PRINCETON – Portuguese authorities recently made a preemptive offer to their country’s creditors: Instead of redeeming bonds maturing in September 2013, the government would stretch its repayment commitment out to October 2015. The deal was concluded on October 3, and has been interpreted as a successful market test for Portugal. Ireland’s authorities have conducted similar recent operations, exchanging short-maturity paper for longer-term debt.
These transactions highlight the broader strategy of buying time. Both countries are seeking to create a longer, more manageable repayment profile for their privately-held debt as they begin weaning themselves from dependence on official “bailout” funds provided by the “troika” (the European Commission, the European Central Bank, and the International Monetary Fund). Private investors are acknowledging the reality that repayments will likely be drawn out, because insisting on existing terms could cause an untenable bunching of debt-service payments, with possibly unpleasant consequences.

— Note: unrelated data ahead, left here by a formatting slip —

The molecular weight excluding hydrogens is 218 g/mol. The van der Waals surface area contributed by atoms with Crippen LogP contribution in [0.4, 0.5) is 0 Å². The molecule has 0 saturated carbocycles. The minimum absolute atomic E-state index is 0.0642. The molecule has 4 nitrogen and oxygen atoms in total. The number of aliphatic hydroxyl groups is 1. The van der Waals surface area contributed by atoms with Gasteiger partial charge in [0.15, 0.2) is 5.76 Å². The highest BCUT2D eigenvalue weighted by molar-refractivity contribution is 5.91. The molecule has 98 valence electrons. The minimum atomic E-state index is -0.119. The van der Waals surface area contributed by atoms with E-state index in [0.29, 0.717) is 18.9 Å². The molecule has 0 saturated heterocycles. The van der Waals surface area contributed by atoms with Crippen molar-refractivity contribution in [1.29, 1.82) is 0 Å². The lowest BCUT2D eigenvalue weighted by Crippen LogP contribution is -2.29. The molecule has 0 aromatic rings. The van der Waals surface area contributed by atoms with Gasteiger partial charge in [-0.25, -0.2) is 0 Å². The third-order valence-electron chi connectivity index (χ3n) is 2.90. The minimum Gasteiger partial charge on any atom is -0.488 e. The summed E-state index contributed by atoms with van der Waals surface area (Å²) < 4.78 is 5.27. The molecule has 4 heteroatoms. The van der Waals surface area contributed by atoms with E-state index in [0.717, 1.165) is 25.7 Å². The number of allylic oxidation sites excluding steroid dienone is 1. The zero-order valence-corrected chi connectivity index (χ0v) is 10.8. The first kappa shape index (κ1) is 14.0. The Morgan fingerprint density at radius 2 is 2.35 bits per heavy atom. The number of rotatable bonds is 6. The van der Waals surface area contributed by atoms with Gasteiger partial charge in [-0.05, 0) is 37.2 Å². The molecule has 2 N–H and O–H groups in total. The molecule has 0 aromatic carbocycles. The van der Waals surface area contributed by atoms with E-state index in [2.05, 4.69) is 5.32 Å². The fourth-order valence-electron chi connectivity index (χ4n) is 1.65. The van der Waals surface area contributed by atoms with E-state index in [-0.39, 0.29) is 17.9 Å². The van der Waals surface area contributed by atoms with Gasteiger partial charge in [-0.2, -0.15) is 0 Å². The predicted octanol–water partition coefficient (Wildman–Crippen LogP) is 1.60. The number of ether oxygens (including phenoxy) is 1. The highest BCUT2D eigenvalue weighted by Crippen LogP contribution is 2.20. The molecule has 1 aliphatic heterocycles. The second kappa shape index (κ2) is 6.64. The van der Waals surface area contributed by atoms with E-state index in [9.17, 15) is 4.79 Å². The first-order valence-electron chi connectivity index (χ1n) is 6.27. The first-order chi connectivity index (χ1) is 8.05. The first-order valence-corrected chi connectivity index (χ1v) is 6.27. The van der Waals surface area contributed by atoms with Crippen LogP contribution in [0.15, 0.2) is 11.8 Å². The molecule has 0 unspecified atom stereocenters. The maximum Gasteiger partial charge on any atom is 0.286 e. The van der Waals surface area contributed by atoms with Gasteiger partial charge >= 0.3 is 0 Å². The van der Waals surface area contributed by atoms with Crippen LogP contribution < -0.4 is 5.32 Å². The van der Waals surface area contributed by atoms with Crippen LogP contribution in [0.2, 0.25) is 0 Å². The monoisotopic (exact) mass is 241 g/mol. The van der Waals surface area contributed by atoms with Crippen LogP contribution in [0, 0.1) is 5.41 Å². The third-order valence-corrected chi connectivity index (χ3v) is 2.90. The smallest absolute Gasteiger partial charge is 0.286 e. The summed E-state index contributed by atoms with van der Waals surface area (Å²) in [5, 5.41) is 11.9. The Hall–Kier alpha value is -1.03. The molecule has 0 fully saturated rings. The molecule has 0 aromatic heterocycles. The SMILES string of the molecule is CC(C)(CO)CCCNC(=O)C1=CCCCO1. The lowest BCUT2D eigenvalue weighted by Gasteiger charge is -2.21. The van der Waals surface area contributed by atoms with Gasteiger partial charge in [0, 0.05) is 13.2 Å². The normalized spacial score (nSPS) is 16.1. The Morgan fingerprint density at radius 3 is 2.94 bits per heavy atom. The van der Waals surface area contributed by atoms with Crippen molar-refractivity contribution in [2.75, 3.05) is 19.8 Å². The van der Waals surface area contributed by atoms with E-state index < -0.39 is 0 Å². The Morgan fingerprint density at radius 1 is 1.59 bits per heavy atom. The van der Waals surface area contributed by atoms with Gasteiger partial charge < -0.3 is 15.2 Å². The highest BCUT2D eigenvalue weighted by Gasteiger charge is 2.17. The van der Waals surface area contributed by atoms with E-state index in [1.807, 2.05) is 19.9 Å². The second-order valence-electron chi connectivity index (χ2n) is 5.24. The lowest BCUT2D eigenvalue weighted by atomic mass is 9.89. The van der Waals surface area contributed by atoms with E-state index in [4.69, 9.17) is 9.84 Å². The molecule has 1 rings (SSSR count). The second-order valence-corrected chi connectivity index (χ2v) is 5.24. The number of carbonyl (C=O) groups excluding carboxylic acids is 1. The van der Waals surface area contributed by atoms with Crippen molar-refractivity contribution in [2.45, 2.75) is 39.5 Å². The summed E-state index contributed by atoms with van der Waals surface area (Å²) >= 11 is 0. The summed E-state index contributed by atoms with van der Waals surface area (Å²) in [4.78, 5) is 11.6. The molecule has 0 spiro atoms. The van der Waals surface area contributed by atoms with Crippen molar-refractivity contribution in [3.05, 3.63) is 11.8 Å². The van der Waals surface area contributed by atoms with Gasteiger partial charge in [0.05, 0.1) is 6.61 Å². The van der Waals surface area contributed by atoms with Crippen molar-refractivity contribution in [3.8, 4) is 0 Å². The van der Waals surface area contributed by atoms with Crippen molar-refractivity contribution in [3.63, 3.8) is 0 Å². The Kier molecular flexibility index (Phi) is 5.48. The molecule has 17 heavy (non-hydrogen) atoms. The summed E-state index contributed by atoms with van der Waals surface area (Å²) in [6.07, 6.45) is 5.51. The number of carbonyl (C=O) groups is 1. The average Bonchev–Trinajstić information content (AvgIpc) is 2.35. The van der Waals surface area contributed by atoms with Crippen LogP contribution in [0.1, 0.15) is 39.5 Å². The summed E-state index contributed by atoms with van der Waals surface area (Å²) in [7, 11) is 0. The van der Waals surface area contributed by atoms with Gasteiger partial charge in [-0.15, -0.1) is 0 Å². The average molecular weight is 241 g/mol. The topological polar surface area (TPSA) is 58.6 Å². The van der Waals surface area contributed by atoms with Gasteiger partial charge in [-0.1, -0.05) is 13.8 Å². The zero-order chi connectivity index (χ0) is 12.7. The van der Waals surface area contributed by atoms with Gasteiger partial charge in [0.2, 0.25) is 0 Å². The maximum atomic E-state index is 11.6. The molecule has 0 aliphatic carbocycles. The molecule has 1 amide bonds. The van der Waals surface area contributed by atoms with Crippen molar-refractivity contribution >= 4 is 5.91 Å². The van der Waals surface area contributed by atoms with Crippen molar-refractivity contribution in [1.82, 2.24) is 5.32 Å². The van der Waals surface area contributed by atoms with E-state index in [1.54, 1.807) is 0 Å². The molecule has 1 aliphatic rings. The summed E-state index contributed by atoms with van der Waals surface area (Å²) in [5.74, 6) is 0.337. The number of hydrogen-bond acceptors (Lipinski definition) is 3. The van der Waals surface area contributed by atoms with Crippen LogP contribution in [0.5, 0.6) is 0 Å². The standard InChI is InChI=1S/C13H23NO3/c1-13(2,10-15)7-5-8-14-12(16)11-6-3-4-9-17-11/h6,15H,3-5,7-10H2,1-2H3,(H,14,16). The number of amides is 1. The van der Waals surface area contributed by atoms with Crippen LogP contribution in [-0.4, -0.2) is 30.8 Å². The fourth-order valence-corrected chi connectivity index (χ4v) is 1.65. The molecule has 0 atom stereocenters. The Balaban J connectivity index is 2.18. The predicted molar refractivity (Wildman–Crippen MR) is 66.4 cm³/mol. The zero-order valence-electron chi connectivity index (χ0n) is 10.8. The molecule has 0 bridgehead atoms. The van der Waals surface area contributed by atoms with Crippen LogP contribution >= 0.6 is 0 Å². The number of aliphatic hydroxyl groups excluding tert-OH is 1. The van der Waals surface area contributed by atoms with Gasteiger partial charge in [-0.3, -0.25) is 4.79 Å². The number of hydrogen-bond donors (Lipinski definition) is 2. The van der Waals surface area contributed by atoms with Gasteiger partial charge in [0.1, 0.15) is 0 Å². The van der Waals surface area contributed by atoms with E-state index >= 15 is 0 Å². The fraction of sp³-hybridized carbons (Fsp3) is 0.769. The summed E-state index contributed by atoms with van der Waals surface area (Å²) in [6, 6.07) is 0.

This strategy’s success presupposes that, in the interim, economic growth will strengthen the capacity to repay debt down the line. The debt ratios for both Ireland and Portugal are expected to peak at about 120% of GDP in 2013, after which they are projected to fall. The peak ratio and the subsequent downward trajectory depend crucially on the assumed pace of economic growth.
But growth prospects remain grim. The Portuguese economy is now expected to contract by 1% in 2013. In late June, the IMF projected modest growth, and, at the time of the “bailout” agreement in May 2011, GDP in 2013 was expected to grow by 1.25%.